I’ve been thinking about this all day as people have debated #BanBossy. I had planned a long, probably-vitriolic polemic about how insane I think it is that we’re so well-fed and economically secure that we can invent controversies about words to make ourselves feel important.

All right, that's it. I'm moving here and letting you idiots work this out from now on.
All right, that’s it. I’m moving here and letting you idiots work this out from now on.

Then I realized I shouldn’t miss out on the fun. After all, Sheryl Sandberg is using her power an influence to rectify a personal insult that apparently all the money in the world can’t buy enough therapy to cure.

And I realized that I too was teased growing up! I was made fun of mercilessly, often by my own extended family, because of how I looked. An extended family that got me a board game called “Workout” when I was about 8 years old because I was The Fat Shame of the bloodline. Oh, I kept eating and I kept gaining weight. I was told when I was 11 to suck in my gut because it was embarrassing to be seen with me in public.

And even all these years later, when I’ve lost the weight – but both friends and family who knew me then sometimes cannot see past what I was – and the one phrase they have left in their arsenal will always be “Big Guy.”

See, that’s the safe one. It’s not “fat” but at the same time it’s very much implied that you’re…well, you’re not being called “Average Guy” or “Normal Pants.” It’s a passive-aggressive dig at anyone who’s struggled with their weight.

Except sometimes people just mean it affectionately because you look like you could take a punch and then snap your attacker in half. They don’t know that your psychopathic relatives emotionally tortured you at the holidays. But you know, context.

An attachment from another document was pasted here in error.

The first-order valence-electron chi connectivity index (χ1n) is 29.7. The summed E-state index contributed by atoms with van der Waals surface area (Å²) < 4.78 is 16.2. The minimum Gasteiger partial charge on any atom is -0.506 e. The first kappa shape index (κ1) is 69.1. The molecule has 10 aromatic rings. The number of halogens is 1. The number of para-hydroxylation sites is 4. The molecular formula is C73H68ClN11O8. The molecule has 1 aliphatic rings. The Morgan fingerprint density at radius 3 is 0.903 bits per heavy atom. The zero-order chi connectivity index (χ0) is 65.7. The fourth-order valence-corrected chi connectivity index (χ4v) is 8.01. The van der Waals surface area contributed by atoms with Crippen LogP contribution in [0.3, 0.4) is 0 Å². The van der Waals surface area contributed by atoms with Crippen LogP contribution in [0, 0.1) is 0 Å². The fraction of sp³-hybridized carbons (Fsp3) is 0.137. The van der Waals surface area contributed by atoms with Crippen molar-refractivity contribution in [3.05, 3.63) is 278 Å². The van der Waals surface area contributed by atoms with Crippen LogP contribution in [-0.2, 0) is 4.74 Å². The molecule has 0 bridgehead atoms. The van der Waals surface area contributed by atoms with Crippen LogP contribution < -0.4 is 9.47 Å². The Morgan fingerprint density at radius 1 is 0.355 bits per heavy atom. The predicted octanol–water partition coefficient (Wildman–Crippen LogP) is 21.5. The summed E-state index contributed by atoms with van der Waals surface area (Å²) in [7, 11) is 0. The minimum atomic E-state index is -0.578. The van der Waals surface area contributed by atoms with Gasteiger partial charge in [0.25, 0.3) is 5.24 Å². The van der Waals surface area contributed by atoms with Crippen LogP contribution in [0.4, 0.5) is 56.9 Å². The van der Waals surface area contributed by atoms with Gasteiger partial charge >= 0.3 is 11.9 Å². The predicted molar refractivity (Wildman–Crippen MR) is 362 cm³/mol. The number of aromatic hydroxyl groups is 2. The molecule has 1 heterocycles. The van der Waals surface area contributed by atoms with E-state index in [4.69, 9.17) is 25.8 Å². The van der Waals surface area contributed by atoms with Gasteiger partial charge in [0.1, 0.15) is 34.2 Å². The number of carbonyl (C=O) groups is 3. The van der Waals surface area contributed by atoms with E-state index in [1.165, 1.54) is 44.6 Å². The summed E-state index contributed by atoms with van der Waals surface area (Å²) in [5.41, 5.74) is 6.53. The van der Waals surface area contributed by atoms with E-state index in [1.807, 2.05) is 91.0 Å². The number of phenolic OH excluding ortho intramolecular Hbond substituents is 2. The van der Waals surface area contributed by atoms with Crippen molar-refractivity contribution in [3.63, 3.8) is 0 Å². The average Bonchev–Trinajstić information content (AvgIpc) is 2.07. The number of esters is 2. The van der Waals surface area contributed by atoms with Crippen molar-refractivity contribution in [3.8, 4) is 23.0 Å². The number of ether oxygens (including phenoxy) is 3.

Of course, I’ve overcome this stigma in my life. That’s what everyone used to have to do, the way the world worked before Ms. Sandberg knew what was good for all of us!

Now I’ll raise my daughters to whimper and cower at the first sign of anyone being a stupid head to them! Instead of what I’ve been doing, which is teaching them to disregard anyone who calls them something nasty because that person is just proving they’re not people worth being friends with.

Inspired by Ms. Sandberg, I want to make sure no one ever again has to have their feelings hurt even accidentally. After all, the world is a big and scary place and the best way to make sure that people can deal with conflict is to make sure they never have to deal with it.
At least in her world view.

So inspired by her, let’s #BanBigGuy. I want to see that hash tag out there! Let’s start a movement!


6 thoughts on “#BanBigGuy

kessel komments

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